One  of  the  first  mandates  of  a  coach  to  his  players  in  a  flat  back  defense
( any defense really )  is  to  " get behind the ball."

Defensive support has three main functions: 
                     support the first defender on ball
                    * mark or be able to close down the support attacker(s)
                    * stop the through ball behind the defense
  The  supporting  position on the ball  should be the first priority. The defender  must  be  positioned  to  take  over  as the  first  defender if the attacker  gets  past the initial defender. This positioning  should not be too close, as  the attacker will probably be moving at speed if he beat the first defender. On the otherhand, the  support defender should not be too far from the ball and give  the attacker  too  much  space and time before he comes under pressure again. The closer the ball  is  to  the  goal, the closer  the  defender  should  be in support; however, the more angled  the  ball  is  to  the  goal (i.e., wide of the goal, but close to the goalline), the  more  distance (vertical) and  the  flatter (horizontal) the  supporting defender can be in relation to the ball.
  3-7 yards  can  be used as a base vertical distance  (also called depth). If  the  skill  and  speed  of  attacking  players is  considered  greater  than  that of the  defenders, the more depth a supporting defender may need. The depth could be extended  to  as  much  as  10 yards, the  closer  the  ball is to the halfway. If  the  ball  is  being  marked and  supported by  the  midfielders, the backs may want to be 10-15 yards in support of the supporting defenders. This is another element in support defense that we will skip over for the time being.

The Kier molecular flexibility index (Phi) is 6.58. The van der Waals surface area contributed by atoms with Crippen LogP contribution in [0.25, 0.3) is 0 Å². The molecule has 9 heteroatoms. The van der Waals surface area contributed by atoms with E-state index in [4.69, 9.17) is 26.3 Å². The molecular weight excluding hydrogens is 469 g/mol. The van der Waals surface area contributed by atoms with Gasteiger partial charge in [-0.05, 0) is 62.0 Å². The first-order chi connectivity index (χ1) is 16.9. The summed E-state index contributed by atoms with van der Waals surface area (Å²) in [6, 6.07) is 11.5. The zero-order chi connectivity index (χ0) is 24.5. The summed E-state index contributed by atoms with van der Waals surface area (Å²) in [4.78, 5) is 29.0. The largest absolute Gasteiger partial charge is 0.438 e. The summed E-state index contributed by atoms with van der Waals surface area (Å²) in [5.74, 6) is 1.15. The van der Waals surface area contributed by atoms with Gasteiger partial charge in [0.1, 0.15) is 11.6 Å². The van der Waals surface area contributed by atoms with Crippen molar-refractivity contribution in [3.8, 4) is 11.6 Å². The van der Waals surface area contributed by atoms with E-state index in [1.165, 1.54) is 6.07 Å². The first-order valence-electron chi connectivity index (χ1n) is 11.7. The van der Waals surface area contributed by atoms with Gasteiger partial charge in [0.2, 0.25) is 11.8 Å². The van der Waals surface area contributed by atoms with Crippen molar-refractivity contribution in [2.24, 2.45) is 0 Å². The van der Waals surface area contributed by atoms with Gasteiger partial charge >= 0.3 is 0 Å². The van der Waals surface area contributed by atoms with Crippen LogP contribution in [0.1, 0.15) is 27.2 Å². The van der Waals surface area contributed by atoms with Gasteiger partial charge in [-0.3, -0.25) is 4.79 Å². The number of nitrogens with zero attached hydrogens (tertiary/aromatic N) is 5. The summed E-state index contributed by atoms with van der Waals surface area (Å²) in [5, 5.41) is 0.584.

A  good  starting  point  rule  of  thumb on support angle and depth for the closest support defender may be to draw a line from the far post to the ball. The support defender should be somewhere along this line. This  line  puts the defender in good position to deter or prevent through balls. The problem with this method is when the ball  is  in  the  center of the field. The horizontal support angle of the far post line may be a little too vertical for a supporting defender.
  The support  position  is  next  dictated  by  the support  attacker. The wider  the  attacker, the  further away laterally, the support  defender may want to play. The further away from the ball the attacker is, the further away from the  support attacker  the  supporting  defender can play  (if the attacker is outside of the penalty area). The more  dangerous position an attacker is in  (such as a run on goal), the support defender must provide more attention,  both visually and physically.
  A distance  halfway  between  the  two  attackers  is  a  good  starting  point  if the attackers are square. If the second attacker is forward, the defender must give him attention and play tighter. Here  the  through ball between the defenders is a real concern  as  the  defender  will  not  have  a  distance  advantage  on  the  attacker  if  there  is  a  run  on  goal.

© 2005-2008. Barrie Spirit Soccer
Flat  Back  Four  -  Support
We would like to thank Ken and for allowing us to publish this article by Gary Rue on the Barrie Spirit 'Soccer website..